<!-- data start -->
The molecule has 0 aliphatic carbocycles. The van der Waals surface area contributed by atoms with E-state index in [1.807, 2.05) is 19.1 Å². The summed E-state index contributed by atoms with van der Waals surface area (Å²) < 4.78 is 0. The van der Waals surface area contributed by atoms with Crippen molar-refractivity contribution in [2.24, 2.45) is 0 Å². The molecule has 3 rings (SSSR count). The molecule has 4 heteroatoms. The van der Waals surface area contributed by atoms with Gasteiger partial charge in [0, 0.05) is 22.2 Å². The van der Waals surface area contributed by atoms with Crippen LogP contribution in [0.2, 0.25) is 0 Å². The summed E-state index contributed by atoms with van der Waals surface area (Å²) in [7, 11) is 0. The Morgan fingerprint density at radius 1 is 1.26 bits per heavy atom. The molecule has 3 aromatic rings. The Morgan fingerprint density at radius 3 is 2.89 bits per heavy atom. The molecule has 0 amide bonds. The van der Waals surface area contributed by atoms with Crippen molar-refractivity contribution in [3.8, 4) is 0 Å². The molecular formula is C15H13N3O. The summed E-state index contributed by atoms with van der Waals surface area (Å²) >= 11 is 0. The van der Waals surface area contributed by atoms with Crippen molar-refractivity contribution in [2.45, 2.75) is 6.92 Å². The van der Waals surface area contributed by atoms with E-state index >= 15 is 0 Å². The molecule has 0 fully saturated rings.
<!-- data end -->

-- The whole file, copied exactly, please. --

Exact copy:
The molecule has 0 aliphatic carbocycles. The van der Waals surface area contributed by atoms with E-state index in [1.807, 2.05) is 19.1 Å². The summed E-state index contributed by atoms with van der Waals surface area (Å²) < 4.78 is 0. The van der Waals surface area contributed by atoms with Crippen molar-refractivity contribution in [2.24, 2.45) is 0 Å². The molecule has 3 rings (SSSR count). The molecule has 4 heteroatoms. The van der Waals surface area contributed by atoms with Gasteiger partial charge in [0, 0.05) is 22.2 Å². The van der Waals surface area contributed by atoms with Crippen LogP contribution in [0.2, 0.25) is 0 Å². The summed E-state index contributed by atoms with van der Waals surface area (Å²) in [7, 11) is 0. The Morgan fingerprint density at radius 1 is 1.26 bits per heavy atom. The molecule has 3 aromatic rings. The Morgan fingerprint density at radius 3 is 2.89 bits per heavy atom. The molecule has 0 amide bonds. The van der Waals surface area contributed by atoms with Crippen molar-refractivity contribution in [3.8, 4) is 0 Å². The molecular formula is C15H13N3O. The summed E-state index contributed by atoms with van der Waals surface area (Å²) >= 11 is 0. The van der Waals surface area contributed by atoms with Crippen molar-refractivity contribution in [2.45, 2.75) is 6.92 Å². The van der Waals surface area contributed by atoms with E-state index >= 15 is 0 Å². The molecule has 0 fully saturated rings.